Friday, 30 November 2012

Eli Lilly has hopes and fears about China expansion

Chairman John Lechleiter says Lilly wants to expand in China but fears its drugs will be copied
 by Laurie Burkitt
Drug company Eli Lilly aims to expand across China amid a rise of chronic illnesses that would propel sales of the pharmaceutical giant's diabetes, cancer and cardiac drugs, its chairman and chief executive said.
But the Indianapolis-based company, along with other industry competitors, faces an uphill challenge in the world's second largest economy, said John Lechleiter in an interview. Mr. Lechleiter, who declined to disclose any specific benchmark goals or plans for expansion in China, said obstacles to growth include slow regulatory approvals for clinical trials, even slower clearance for drug approvals and inefficient protection of intellectual-property rights.
Many drug makers have looked to China as a market with high growth potential and one that could help offset sluggish sales from patent expirations. More than 260 million of the country's citizens suffer from a chronic disease, according to data from China's Ministry of Health. And after a three-year, $125 billion health-care overhaul, insurance coverage has been expanded to 95% of the population, creating more access to health care.
The growth is already evident. For drug makers such as such as Bayer HealthCare and Novo Nordisk China ranks among their top three markets by revenue contribution. Other companies expect China to become a larger part of their business, as China's health-care spending is poised to triple to $1 trillion by 2020, according to consulting firm McKinsey & Co.
Lilly executives, building their diabetes business in the market, have said revenue from China jumped 31% in 2011. The company doesn't break out financial data by country.
Yet challenges exist. Mr. Lechleiter said data protection is a major concern for Lilly, as the company's products are often copied before regulators check to see whether drug patents have expired. "We've seen a lot of progress made in the last three years in China, but more needs to be made if China is to move to build a truly innovative biotechnology industry," said Mr. Lechleiter.
Getting new drugs to market in China is a battle, as drug approval takes eight years on average in the country, said Mr. Lechleiter, adding that China's State Food and Drug Administration lacks adequate manpower to manage requests.
Lilly aims to develop drugs for the Chinese, to help treat diseases prevalent in the country, but regulatory approval for clinical trials takes 12 to 18 months, compared with several weeks in the U.S., Mr. Lechleiter said.
Still, the number of clinical trials Lilly has conducted in China has increased to 16 in 2012, up from nine a year earlier. In 2013, the company plans to have 32. Studies have or will include trials for insulin products and Lilly's erectile dysfunction drug Cialis, the company said.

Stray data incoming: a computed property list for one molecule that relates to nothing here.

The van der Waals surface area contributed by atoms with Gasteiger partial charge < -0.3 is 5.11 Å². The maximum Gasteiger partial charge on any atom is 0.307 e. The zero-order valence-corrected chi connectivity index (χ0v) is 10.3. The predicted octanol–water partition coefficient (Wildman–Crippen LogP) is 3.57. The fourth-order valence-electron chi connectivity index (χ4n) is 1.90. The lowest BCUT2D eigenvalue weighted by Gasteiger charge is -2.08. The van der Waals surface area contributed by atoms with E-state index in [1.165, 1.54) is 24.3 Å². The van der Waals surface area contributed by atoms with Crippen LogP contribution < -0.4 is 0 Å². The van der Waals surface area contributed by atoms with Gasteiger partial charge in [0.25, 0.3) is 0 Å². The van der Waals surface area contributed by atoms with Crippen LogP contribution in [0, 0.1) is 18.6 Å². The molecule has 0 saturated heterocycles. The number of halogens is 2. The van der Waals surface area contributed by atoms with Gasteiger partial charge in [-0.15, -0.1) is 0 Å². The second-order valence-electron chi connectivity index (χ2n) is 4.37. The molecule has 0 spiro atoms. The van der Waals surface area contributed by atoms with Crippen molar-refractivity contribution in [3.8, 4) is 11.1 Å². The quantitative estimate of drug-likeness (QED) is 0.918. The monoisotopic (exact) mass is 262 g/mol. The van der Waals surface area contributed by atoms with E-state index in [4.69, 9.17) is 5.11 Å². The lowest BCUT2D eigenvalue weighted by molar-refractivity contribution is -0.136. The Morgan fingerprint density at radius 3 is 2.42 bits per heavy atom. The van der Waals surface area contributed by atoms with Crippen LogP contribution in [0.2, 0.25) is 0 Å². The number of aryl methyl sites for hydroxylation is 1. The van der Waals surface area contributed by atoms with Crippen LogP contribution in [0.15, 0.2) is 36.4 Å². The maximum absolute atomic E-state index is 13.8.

Chinese health officials are aware of problems in the overall health-care industry, which go far beyond the pharmaceutical market. Many have called for hospital reform, as urban public hospitals are flooded by patients coming from the countryside in hopes of better care than what can be provided in lagging facilities back home.
Despite market problems, Mr. Lechleiter and other Lilly executives remain hopeful."This will soon be the second-largest pharmaceutical market in the world, 95% of the population has basic health-insurance coverage and chronic disease here mirrors developed countries," said Mr. Lechleiter, adding, "There is no other place in the world like China."
Lilly is aiming to increase its market share in pharmaceutical sales, which currently stands at 0.7%, with an estimate of $300 million in sales in the first half of this year, up nearly 17% from the same period a year earlier, according to IMS Health, which tracks drug sales. Increasing sales would mean branching beyond China's biggest cities and into the hinterland, where hospitals and clinics are expanding, but where doctors require additional education, said Eric Baclet, president and general manager of Lilly China.
Building volume is critical for all drug makers in China, which have faced pressure as the government-enforced price restrictions in recent years have increasingly squeezed pharmaceutical companies' profits. Leaders established in 2009 a so-called essential drugs list to phase out premium pricing and offer subsidies on 307 types of drugs.
Messrs. Baclet and Lechleiter didn't address goals for getting Lilly's drugs on the government list.
"The challenge now is to figure out how to cast the net more broadly and to do it efficiently and effectively," Mr. Baclet said.
Read more: WSJ

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